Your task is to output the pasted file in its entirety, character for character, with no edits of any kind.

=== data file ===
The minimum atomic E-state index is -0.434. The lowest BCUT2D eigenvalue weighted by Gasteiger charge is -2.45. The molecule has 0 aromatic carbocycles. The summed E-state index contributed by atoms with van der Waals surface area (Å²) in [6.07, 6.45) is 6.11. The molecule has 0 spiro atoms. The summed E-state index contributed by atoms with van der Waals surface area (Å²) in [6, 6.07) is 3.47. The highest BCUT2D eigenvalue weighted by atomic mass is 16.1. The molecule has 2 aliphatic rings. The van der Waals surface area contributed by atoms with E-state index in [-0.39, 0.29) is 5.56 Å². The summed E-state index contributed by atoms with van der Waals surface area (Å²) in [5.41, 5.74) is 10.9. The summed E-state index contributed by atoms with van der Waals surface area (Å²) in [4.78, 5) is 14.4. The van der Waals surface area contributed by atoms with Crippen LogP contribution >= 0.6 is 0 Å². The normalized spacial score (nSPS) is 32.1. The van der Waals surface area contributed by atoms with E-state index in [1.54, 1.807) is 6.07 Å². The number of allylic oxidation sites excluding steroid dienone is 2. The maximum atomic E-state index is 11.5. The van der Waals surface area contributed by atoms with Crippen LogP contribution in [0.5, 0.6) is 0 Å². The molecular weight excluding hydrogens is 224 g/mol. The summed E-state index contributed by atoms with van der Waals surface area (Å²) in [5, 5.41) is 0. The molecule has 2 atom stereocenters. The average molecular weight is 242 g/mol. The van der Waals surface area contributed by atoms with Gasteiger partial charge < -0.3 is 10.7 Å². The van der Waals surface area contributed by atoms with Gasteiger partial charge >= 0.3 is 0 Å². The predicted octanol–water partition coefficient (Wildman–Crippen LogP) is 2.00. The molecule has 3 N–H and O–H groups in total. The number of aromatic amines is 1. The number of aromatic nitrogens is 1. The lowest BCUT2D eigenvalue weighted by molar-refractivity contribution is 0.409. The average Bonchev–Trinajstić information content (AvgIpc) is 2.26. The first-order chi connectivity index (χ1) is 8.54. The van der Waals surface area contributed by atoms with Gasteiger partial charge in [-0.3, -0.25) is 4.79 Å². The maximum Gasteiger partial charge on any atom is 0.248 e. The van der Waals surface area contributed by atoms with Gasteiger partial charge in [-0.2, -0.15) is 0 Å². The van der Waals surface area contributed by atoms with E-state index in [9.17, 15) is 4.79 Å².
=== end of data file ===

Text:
The minimum atomic E-state index is -0.434. The lowest BCUT2D eigenvalue weighted by Gasteiger charge is -2.45. The molecule has 0 aromatic carbocycles. The summed E-state index contributed by atoms with van der Waals surface area (Å²) in [6.07, 6.45) is 6.11. The molecule has 0 spiro atoms. The summed E-state index contributed by atoms with van der Waals surface area (Å²) in [6, 6.07) is 3.47. The highest BCUT2D eigenvalue weighted by atomic mass is 16.1. The molecule has 2 aliphatic rings. The van der Waals surface area contributed by atoms with E-state index in [-0.39, 0.29) is 5.56 Å². The summed E-state index contributed by atoms with van der Waals surface area (Å²) in [5.41, 5.74) is 10.9. The summed E-state index contributed by atoms with van der Waals surface area (Å²) in [4.78, 5) is 14.4. The van der Waals surface area contributed by atoms with Crippen LogP contribution >= 0.6 is 0 Å². The normalized spacial score (nSPS) is 32.1. The van der Waals surface area contributed by atoms with E-state index in [1.54, 1.807) is 6.07 Å². The number of allylic oxidation sites excluding steroid dienone is 2. The maximum atomic E-state index is 11.5. The van der Waals surface area contributed by atoms with Crippen LogP contribution in [0.5, 0.6) is 0 Å². The molecular weight excluding hydrogens is 224 g/mol. The summed E-state index contributed by atoms with van der Waals surface area (Å²) in [5, 5.41) is 0. The molecule has 2 atom stereocenters. The average molecular weight is 242 g/mol. The van der Waals surface area contributed by atoms with Gasteiger partial charge < -0.3 is 10.7 Å². The van der Waals surface area contributed by atoms with Gasteiger partial charge >= 0.3 is 0 Å². The predicted octanol–water partition coefficient (Wildman–Crippen LogP) is 2.00. The molecule has 3 N–H and O–H groups in total. The number of aromatic amines is 1. The number of aromatic nitrogens is 1. The lowest BCUT2D eigenvalue weighted by molar-refractivity contribution is 0.409. The average Bonchev–Trinajstić information content (AvgIpc) is 2.26. The first-order chi connectivity index (χ1) is 8.54. The van der Waals surface area contributed by atoms with Gasteiger partial charge in [-0.3, -0.25) is 4.79 Å². The maximum Gasteiger partial charge on any atom is 0.248 e. The van der Waals surface area contributed by atoms with Gasteiger partial charge in [-0.2, -0.15) is 0 Å². The van der Waals surface area contributed by atoms with E-state index in [9.17, 15) is 4.79 Å².